|PROSITE documentation PDOC00907 [for PROSITE entry PS01179]|
Proteins encoding phosphotyrosine binding (PTB) domains function as adaptors or scaffolds to organize the signaling complexes involved in wide-ranging physiological processes including neural development, immunity, tissue homeostasis and cell growth. Due to structural differences, PTB domains are divided into three groups represented by phosphotyrosine-dependent IRS-like (see <PDOC51064>), phosphotyrosine-dependent Shc-like, and phosphotyrosine-independent Dab-like PTBs. The last two PTBs have been named as phosphotyrosine interaction domain (PID or PI domain). PID domain has an average length of about 160 amino acids .
The Shc-like PID specifically binds to the Asn-Pro-Xaa-Tyr(P) motif found in many tyrosine-phosphorylated proteins including growth factor receptors. On the other hand the Dab-like PID domain binds to non-phosphorylated tyrosine residue or even a phenylalanine at the same position . Most of the ligands for Shc-like PID domains are RTK or cytokine, whereas phosphotyrosine independent Dab-like PID domains seems to mediate other types of signaling pathways, like endocytosis/processing or exocytosis. This domain binds both peptides and headgroups of phosphatidylinositides, utilizing two distinct binding motifs to mediate spatial organization and localization within cells [1,2,3,4].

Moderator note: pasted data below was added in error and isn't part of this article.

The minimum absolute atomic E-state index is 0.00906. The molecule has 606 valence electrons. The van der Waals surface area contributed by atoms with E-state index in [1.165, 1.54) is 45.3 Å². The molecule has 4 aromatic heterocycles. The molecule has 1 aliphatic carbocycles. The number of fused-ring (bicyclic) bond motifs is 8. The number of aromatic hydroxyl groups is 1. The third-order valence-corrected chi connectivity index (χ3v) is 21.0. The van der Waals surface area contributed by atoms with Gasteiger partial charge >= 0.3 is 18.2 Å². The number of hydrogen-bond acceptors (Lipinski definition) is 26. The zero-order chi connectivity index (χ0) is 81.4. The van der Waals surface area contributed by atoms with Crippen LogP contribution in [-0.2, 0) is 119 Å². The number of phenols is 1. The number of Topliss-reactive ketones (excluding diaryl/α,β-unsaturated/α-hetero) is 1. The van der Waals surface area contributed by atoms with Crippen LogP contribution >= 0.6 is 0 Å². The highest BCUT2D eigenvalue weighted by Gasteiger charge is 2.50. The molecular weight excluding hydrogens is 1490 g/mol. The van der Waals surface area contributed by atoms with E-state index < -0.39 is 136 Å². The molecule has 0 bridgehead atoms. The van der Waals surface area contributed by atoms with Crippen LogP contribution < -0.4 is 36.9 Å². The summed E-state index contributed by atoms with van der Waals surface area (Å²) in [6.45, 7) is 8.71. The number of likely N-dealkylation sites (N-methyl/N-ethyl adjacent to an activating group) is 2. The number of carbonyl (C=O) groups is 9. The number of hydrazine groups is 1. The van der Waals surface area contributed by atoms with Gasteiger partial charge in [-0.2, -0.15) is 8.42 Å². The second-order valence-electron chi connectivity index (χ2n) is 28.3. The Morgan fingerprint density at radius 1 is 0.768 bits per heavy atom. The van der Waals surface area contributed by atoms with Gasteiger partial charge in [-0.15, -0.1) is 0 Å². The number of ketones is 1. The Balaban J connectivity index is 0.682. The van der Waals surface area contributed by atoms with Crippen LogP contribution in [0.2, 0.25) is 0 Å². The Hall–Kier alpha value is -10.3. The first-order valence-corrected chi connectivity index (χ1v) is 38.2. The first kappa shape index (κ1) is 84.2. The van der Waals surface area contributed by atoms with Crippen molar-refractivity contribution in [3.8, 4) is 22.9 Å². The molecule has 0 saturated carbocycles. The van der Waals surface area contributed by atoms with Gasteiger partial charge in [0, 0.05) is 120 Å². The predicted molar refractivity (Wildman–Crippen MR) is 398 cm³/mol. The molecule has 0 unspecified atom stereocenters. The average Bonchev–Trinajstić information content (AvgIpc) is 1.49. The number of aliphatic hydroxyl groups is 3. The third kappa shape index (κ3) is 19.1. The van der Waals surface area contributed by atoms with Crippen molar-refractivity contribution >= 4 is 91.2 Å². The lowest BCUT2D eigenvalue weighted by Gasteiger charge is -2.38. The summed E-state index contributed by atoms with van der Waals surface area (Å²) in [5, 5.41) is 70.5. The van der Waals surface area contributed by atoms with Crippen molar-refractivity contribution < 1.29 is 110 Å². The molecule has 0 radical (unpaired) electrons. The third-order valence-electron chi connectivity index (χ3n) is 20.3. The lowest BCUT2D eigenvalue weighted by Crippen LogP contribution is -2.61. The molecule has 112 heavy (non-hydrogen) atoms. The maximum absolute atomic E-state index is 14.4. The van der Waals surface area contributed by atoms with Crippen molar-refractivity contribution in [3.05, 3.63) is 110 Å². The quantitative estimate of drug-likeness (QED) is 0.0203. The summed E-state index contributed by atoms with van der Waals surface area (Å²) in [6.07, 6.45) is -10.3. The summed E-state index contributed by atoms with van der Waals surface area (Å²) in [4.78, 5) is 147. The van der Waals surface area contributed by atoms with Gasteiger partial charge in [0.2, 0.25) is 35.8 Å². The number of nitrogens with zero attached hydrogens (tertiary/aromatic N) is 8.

The 3D structure of PID domain has been solved (see <PDB:1NTV>) . It shares a folding pattern, commonly referred to as the PH-domain "superfold". The core "superfold" consists of seven antiparallel β strands forming two orthogonal β sheets. This β sandwich is capped at the C terminus by an α helix. It contains a peptide binding pocket (formed by the β strand 5 and C-terminal α helix) and a highly basic phospholipid binding "crown" (largely composed of residues from loop regions near the N terminus). Both Shc and Dab1 have two additional α helices, one of which is located at the N terminus and the other between β 1 and β 2 strands.
PID has also been found in the proteins listed below.
The profile we developed covers the entire PID domain.Expert(s) to contact by email:
January 2005 / Text revised.
PROSITE method (with tools and information) covered by this documentation:
|1||Authors||Uhlik M.T. Temple B. Bencharit S. Kimple A.J. Siderovski D.P. Johnson G.L.|
|Title||Structural and evolutionary division of phosphotyrosine binding (PTB) domains.|
|Source||J. Mol. Biol. 345:1-20(2005).|
|2||Authors||Bork P. Margolis B.|
|Title||A phosphotyrosine interaction domain.|
|3||Authors||Kavanaugh W.M. Williams L.T.|
|Title||An alternative to SH2 domains for binding tyrosine-phosphorylated proteins.|
|4||Authors||Blaikie P. Immanuel D. Wu J. Li N. Yajnik V. Margolis B.|
|Title||A region in Shc distinct from the SH2 domain can bind tyrosine-phosphorylated growth factor receptors.|
|Source||J. Biol. Chem. 269:32031-32034(1994).|
|5||Authors||Stolt P.C. Jeon H. Song H.K. Herz J. Eck M.J. Blacklow S.C.|
|Title||Origins of peptide selectivity and phosphoinositide binding revealed by structures of disabled-1 PTB domain complexes.|